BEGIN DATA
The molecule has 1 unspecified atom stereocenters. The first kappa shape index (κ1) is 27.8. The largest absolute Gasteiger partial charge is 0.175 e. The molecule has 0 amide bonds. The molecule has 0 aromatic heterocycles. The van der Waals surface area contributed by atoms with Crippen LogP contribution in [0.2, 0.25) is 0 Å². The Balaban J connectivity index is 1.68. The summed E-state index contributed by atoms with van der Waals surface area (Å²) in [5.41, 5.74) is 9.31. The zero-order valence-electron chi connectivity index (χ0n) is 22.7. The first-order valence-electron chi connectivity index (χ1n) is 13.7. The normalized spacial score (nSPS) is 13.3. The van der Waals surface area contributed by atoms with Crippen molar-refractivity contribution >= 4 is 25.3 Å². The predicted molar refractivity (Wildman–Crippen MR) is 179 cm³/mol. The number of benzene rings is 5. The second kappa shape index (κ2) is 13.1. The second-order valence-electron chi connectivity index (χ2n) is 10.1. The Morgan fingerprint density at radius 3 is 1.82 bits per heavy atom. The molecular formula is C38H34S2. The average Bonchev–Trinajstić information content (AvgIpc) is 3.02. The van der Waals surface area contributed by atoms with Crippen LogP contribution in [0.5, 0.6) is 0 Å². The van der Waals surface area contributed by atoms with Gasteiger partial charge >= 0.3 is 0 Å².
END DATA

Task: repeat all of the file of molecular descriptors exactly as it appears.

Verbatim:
The molecule has 1 unspecified atom stereocenters. The first kappa shape index (κ1) is 27.8. The largest absolute Gasteiger partial charge is 0.175 e. The molecule has 0 amide bonds. The molecule has 0 aromatic heterocycles. The van der Waals surface area contributed by atoms with Crippen LogP contribution in [0.2, 0.25) is 0 Å². The Balaban J connectivity index is 1.68. The summed E-state index contributed by atoms with van der Waals surface area (Å²) in [5.41, 5.74) is 9.31. The zero-order valence-electron chi connectivity index (χ0n) is 22.7. The first-order valence-electron chi connectivity index (χ1n) is 13.7. The normalized spacial score (nSPS) is 13.3. The van der Waals surface area contributed by atoms with Crippen molar-refractivity contribution >= 4 is 25.3 Å². The predicted molar refractivity (Wildman–Crippen MR) is 179 cm³/mol. The number of benzene rings is 5. The second kappa shape index (κ2) is 13.1. The second-order valence-electron chi connectivity index (χ2n) is 10.1. The Morgan fingerprint density at radius 3 is 1.82 bits per heavy atom. The molecular formula is C38H34S2. The average Bonchev–Trinajstić information content (AvgIpc) is 3.02. The van der Waals surface area contributed by atoms with Crippen LogP contribution in [0.5, 0.6) is 0 Å². The van der Waals surface area contributed by atoms with Gasteiger partial charge >= 0.3 is 0 Å².